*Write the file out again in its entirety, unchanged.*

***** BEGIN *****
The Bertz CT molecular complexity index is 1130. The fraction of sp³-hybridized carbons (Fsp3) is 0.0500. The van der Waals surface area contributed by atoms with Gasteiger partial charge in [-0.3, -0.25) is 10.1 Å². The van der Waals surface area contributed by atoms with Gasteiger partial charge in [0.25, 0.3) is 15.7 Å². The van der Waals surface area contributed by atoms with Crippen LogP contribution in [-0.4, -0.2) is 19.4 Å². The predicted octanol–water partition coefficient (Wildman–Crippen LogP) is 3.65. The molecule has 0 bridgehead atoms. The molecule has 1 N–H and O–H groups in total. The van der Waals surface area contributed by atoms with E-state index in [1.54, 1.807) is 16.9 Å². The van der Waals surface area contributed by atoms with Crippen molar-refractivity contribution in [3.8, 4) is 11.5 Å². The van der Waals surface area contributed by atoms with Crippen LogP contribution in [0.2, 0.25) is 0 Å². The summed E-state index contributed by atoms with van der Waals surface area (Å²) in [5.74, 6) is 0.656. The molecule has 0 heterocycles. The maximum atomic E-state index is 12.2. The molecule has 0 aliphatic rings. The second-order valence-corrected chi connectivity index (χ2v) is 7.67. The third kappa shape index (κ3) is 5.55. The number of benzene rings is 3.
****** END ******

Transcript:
The Bertz CT molecular complexity index is 1130. The fraction of sp³-hybridized carbons (Fsp3) is 0.0500. The van der Waals surface area contributed by atoms with Gasteiger partial charge in [-0.3, -0.25) is 10.1 Å². The van der Waals surface area contributed by atoms with Gasteiger partial charge in [0.25, 0.3) is 15.7 Å². The van der Waals surface area contributed by atoms with Crippen LogP contribution in [-0.4, -0.2) is 19.4 Å². The predicted octanol–water partition coefficient (Wildman–Crippen LogP) is 3.65. The molecule has 0 bridgehead atoms. The molecule has 1 N–H and O–H groups in total. The van der Waals surface area contributed by atoms with E-state index in [1.54, 1.807) is 16.9 Å². The van der Waals surface area contributed by atoms with Crippen molar-refractivity contribution in [3.8, 4) is 11.5 Å². The van der Waals surface area contributed by atoms with Crippen LogP contribution in [0.2, 0.25) is 0 Å². The summed E-state index contributed by atoms with van der Waals surface area (Å²) in [5.74, 6) is 0.656. The molecule has 0 heterocycles. The maximum atomic E-state index is 12.2. The molecule has 0 aliphatic rings. The second-order valence-corrected chi connectivity index (χ2v) is 7.67. The third kappa shape index (κ3) is 5.55. The number of benzene rings is 3.